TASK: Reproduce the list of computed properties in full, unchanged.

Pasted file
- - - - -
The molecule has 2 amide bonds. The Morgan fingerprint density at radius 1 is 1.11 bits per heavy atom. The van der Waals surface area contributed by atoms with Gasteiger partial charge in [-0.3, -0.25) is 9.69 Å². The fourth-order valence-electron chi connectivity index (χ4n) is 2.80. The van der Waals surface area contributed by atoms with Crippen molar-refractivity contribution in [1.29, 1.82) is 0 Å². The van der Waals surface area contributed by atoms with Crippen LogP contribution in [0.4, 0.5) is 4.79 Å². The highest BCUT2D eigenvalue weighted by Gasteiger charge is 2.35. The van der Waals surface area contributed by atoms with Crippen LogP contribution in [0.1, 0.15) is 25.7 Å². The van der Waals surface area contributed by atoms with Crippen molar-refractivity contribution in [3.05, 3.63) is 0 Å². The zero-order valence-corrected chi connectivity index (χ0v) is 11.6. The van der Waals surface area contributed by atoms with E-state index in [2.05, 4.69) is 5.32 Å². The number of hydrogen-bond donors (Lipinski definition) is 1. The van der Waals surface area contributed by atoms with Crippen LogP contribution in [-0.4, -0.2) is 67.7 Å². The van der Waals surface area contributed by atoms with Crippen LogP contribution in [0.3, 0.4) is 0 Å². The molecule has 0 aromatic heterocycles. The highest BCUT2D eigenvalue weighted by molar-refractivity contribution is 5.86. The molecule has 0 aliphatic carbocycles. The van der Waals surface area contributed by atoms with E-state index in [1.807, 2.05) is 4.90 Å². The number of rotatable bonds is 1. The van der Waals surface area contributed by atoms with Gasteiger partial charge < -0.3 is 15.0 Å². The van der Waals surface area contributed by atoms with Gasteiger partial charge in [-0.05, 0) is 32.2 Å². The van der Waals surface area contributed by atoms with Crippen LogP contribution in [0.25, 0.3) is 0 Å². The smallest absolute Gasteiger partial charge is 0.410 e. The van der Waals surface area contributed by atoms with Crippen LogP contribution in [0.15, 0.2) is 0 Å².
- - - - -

The molecule has 2 amide bonds. The Morgan fingerprint density at radius 1 is 1.11 bits per heavy atom. The van der Waals surface area contributed by atoms with Gasteiger partial charge in [-0.3, -0.25) is 9.69 Å². The fourth-order valence-electron chi connectivity index (χ4n) is 2.80. The van der Waals surface area contributed by atoms with Crippen molar-refractivity contribution in [1.29, 1.82) is 0 Å². The van der Waals surface area contributed by atoms with Crippen LogP contribution in [0.4, 0.5) is 4.79 Å². The highest BCUT2D eigenvalue weighted by Gasteiger charge is 2.35. The van der Waals surface area contributed by atoms with Crippen LogP contribution in [0.1, 0.15) is 25.7 Å². The van der Waals surface area contributed by atoms with Crippen molar-refractivity contribution in [3.05, 3.63) is 0 Å². The zero-order valence-corrected chi connectivity index (χ0v) is 11.6. The van der Waals surface area contributed by atoms with E-state index in [2.05, 4.69) is 5.32 Å². The number of hydrogen-bond donors (Lipinski definition) is 1. The van der Waals surface area contributed by atoms with Crippen LogP contribution in [-0.4, -0.2) is 67.7 Å². The van der Waals surface area contributed by atoms with Crippen LogP contribution in [0.3, 0.4) is 0 Å². The molecule has 0 aromatic heterocycles. The highest BCUT2D eigenvalue weighted by molar-refractivity contribution is 5.86. The molecule has 0 aliphatic carbocycles. The van der Waals surface area contributed by atoms with E-state index in [1.807, 2.05) is 4.90 Å². The number of rotatable bonds is 1. The van der Waals surface area contributed by atoms with Gasteiger partial charge < -0.3 is 15.0 Å². The van der Waals surface area contributed by atoms with Gasteiger partial charge in [-0.05, 0) is 32.2 Å². The van der Waals surface area contributed by atoms with Crippen LogP contribution in [0.25, 0.3) is 0 Å². The smallest absolute Gasteiger partial charge is 0.410 e. The van der Waals surface area contributed by atoms with Crippen LogP contribution in [0.15, 0.2) is 0 Å².